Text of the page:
My heart was crushed. It’s been broken before, but never crushed. This was a breakup that knocked me off my feet, and it took me through a hell of pain before I landed.
The process of healing from a breakup is different for each of us, but facing the pain is always challenging. No, challenging is not quite the word, is it? It’s more like excruciating. The pain from heartbreak leaves most of us feeling like nothing matters and could ever matter again. We become consumed by our pain.
But that's just in the beginning. Over the first few days (ok, maybe weeks) I could do little else aside from cry in my bed, cry in my car, cry in yoga class, cry walking my dog...you get the picture. I was crying a lot, feeling the pain, and processing it all. After a few weeks I finally started to feel lighter. And then one day I felt pretty good. I thought to myself, "Wow, this is it. I'm moving on. Life gets better from here."
And then the next morning I woke up with a heaviness in my body. I was depressed again, and the fact that I was depressed made me even more depressed because I was tired of being heartbroken.
My mind kept spitting out memories of beautiful moments spent with the man who left me. They were the last thoughts I wanted to be sitting with while I was trying to heal. I just wanted to be done with it all — the hurt, the betrayal, the missing him, the deep sadness, all of the pain. I just wanted it all to be over and done with.
But it wasn’t.
And this is where we wake up. It wasn’t done. Even if I wanted it to be over, it wasn’t. So if I wanted to be healed from this pain, then I had to face into everything that was coming up over and over again. Until it was done.
I turned to my favorite healing tool: my own breath. I did a short Breathwork session, and with each breath I felt the sadness welling up in my body and bringing with it thoughts of another life, our life.
I cried it all out. Again. For the millionth time. I let it out until it felt like there was nothing else to let out. And guess how I felt afterward?
I felt great. I felt light. The sad memories stopped surfacing. I could bring up the memories on my own and look at them without feeling so sad. The heaviness faded.
We're often afraid to face the pain because we don’t know what to do with it once it surfaces. These feelings are so overwhelming and all-encompassing that we're afraid they'll consume and define us. We're afraid the pain will never stop, and that we'll become a weak person, an angry tyrant, a blabbering idiot indefinitely.
I can say from experience that the alternatives to facing pain are not any more pleasant than the pain itself. Anxiety and depression are often the result of living a life in default.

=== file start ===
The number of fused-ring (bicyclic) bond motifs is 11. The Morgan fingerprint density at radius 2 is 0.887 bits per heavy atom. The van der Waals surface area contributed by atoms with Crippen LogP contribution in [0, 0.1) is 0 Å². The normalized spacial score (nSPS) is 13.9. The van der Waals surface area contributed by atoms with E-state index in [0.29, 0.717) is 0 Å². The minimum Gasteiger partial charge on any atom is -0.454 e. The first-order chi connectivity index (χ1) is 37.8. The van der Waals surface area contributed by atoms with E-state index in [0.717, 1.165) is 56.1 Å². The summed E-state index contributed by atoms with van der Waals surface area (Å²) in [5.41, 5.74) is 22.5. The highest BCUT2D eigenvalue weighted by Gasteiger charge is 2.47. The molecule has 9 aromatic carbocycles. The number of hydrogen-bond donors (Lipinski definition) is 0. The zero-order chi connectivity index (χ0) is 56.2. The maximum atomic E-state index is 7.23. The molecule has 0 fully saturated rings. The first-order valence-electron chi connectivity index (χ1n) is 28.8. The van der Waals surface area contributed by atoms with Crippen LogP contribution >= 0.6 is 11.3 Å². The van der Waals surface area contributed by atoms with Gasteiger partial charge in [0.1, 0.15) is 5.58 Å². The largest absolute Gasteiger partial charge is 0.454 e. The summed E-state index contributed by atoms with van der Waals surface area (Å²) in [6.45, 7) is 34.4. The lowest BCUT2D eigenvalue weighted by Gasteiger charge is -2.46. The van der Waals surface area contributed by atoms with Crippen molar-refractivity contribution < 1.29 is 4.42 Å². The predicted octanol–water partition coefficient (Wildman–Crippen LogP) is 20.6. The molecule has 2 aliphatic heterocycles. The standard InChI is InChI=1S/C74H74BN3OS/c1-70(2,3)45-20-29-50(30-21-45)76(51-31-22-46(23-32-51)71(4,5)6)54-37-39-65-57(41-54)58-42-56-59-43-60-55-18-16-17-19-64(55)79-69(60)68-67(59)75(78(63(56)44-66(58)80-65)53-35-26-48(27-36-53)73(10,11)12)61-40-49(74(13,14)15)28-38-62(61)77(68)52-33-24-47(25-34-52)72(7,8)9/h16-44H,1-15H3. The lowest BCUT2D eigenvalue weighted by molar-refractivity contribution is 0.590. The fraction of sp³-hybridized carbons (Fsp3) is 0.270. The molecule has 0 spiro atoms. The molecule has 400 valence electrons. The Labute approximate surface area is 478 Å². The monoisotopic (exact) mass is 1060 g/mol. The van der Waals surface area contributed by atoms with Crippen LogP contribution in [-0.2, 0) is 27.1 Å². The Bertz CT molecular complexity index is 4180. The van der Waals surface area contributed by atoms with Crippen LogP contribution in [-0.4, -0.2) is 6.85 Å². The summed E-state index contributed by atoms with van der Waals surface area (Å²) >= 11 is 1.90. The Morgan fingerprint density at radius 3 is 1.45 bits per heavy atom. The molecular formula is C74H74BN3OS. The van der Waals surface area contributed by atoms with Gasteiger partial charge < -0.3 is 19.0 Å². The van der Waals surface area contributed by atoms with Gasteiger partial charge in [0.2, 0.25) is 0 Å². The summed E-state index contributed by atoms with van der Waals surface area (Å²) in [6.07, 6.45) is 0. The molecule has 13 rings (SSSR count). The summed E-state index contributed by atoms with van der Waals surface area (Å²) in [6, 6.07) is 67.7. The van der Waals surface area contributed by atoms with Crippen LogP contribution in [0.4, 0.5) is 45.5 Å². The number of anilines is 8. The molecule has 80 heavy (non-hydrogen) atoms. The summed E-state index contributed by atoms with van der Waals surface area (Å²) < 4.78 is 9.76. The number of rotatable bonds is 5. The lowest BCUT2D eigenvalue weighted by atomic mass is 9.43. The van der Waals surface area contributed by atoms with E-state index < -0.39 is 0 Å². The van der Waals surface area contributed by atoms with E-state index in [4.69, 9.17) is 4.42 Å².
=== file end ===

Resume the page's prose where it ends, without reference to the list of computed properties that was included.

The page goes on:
In other words, we have to consciously choose to heal. We have to acknowledge that we're avoiding our own pain and, in turn, manifesting a different kind of pain.
What actually happens when we face into our feelings and accept them for what they are is that we release the pain. We don’t stay trapped in these emotional states, we move through them.
Here are four steps to healing your pain:
- Begin to pay attention to how your body is feeling throughout the day. We first need to become conscious of our state in order to know when we need to heal ourselves. Breathwork, slow yoga, and mindfulness practices are great tools for developing a connection with your body.
- When you find yourself feeling anxious or depressed take note and focus on your breathing until you can take a moment to be alone with yourself. Often times we’re not even aware of the symptoms. When I feel anxious it feels like my nerves are shot, I have a short temper, things agitate me easily that normally wouldn’t when I’m balanced, and I am very airy (up in my head). Depression symptoms feel more like a heaviness weighing my body down, I feel lethargic, I lack motivation or care. Take note of how symptoms show up in your body. Write them down.
- Find a quiet place where you feel safe and can be alone. Sit silently and focus on your breath. Allow it to regulate naturally. Begin to ask yourself how you’re feeling and simply listen for the response. Be willing to be honest with yourself. Acknowledge the feelings that come up. You can even repeat back to yourself, "I hear that you're feeling..."
- Be very present with your emotions as they arise. Continue to embrace them and release any judgement that comes up from the mind. Allow your body to express the emotion as necessary, but do so in a safe way (i.e. punch a pillow instead of a wall).
When you’re done you’ll know it. Allow yourself to be still for a few moments afterward and give yourself love. Don’t engage with any judgmental thoughts that may come up about how you just acted. Let it be ok that you released pain that you were holding on to. Take note of how you feel afterward.
Healing is a process. It requires you to face difficult feelings over and over again. Most importantly it requires your own commitment to self love. You have to know that you deserve to heal. You have to give yourself compassion through it. You have to keep facing it all until it's done.